Language Family

Language Family

When a group of languages shares a common origin language, or a protolanguage, they can be considered a language family.


5 - 8


Social Studies, Geography, Human Geography, English Language Arts, World History

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Certain languages are related to each other. Just as a person’s family consists of people who share common ancestry, related languages also come from shared lineages. A language family is a group of different languages that all descend from a particular common language. The one language that generated those other languages in its family is known as a protolanguage.

Some languages do not come from a protolanguage. These are known as language isolates, and include languages, such as Basque, spoken by some in southwestern Europe, and Pirahã, spoken by the Pirahã people of the Brazilian Amazon. However, most languages spoken throughout the world belong to a language family.

For example, languages, such as Spanish, Italian, Romanian, Portuguese, and French, all belong to the language family known as “romance languages.” The romance languages evolved from Latin, the language used in ancient Rome. The Latin word Romanicus,meaning “Roman,” was later shortened to “Romance,” which is where the language family name came from. Latin itself, however, evolved from the Indo-European language, an ancient protolanguage, which is the origin of most of the languages spoken in modern Europe and parts of Asia.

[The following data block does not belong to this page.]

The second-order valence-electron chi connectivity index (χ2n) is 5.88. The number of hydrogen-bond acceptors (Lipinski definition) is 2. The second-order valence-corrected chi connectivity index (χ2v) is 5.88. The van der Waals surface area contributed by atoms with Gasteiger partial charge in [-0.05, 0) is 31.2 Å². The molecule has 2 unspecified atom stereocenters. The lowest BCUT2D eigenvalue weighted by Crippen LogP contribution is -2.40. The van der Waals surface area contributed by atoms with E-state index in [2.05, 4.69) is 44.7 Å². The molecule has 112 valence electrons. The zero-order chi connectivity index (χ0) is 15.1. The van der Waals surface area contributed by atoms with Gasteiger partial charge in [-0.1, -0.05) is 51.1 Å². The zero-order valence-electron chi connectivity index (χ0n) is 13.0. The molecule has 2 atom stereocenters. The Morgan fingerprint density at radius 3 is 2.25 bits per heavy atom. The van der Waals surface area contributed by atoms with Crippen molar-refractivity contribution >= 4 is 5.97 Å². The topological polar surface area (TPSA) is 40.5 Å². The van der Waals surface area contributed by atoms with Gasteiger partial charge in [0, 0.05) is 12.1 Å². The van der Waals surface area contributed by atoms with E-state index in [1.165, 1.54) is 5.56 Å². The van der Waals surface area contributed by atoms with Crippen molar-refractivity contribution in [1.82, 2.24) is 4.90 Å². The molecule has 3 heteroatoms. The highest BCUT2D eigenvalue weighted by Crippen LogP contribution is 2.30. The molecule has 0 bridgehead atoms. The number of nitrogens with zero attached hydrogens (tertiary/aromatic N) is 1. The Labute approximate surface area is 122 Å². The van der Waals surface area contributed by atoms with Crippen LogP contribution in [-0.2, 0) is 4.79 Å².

Other branches of the Indo-European language family have evolved into completely different groups. One example is the Germanic languages. Linguists generally describe Germanic languages in three groups: West Germanic, North Germanic, and East Germanic. The West Germanic group includes German, English, and Dutch. North Germanic includes Swedish, Danish, Norwegian, Icelandic, and Faroese. East Germanic includes Gothic and the languages once spoken by members of peoples like the Vandals and the Burgundians. While the languages in the West Germanic and North Germanic groups are still spoken, those of the East Germanic group are now extinct.

Another important language family is the Sino-Tibetan family. It is the world’s second largest language family, with more than one billion speakers of its hundreds of different languages. It includes both the Sinetic languages (known as the Chinese dialects) and the Tibeto-Burman languages (such as Tibetan and Burmese). Mandarin Chinese is the most widely spoken language in this family. Like many Sino-Tibetan languages, Mandarin Chinese is tonal. In tonal languages (which also include Thai and Hmong), the vocal pitch the speaker uses when saying a word helps determine its meaning.

Although the Indo-European and Sino-Tibetan language families two of the largest in the world, linguists have categorized more than one hundred language families around the globe. As linguists continue to study language and its origins, our understanding of language families will continue to evolve.

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Tyson Brown, National Geographic Society
National Geographic Society
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Sarah Appleton, National Geographic Society, National Geographic Society
Margot Willis, National Geographic Society
Clint Parks
Roza Kavak
Last Updated

October 19, 2023

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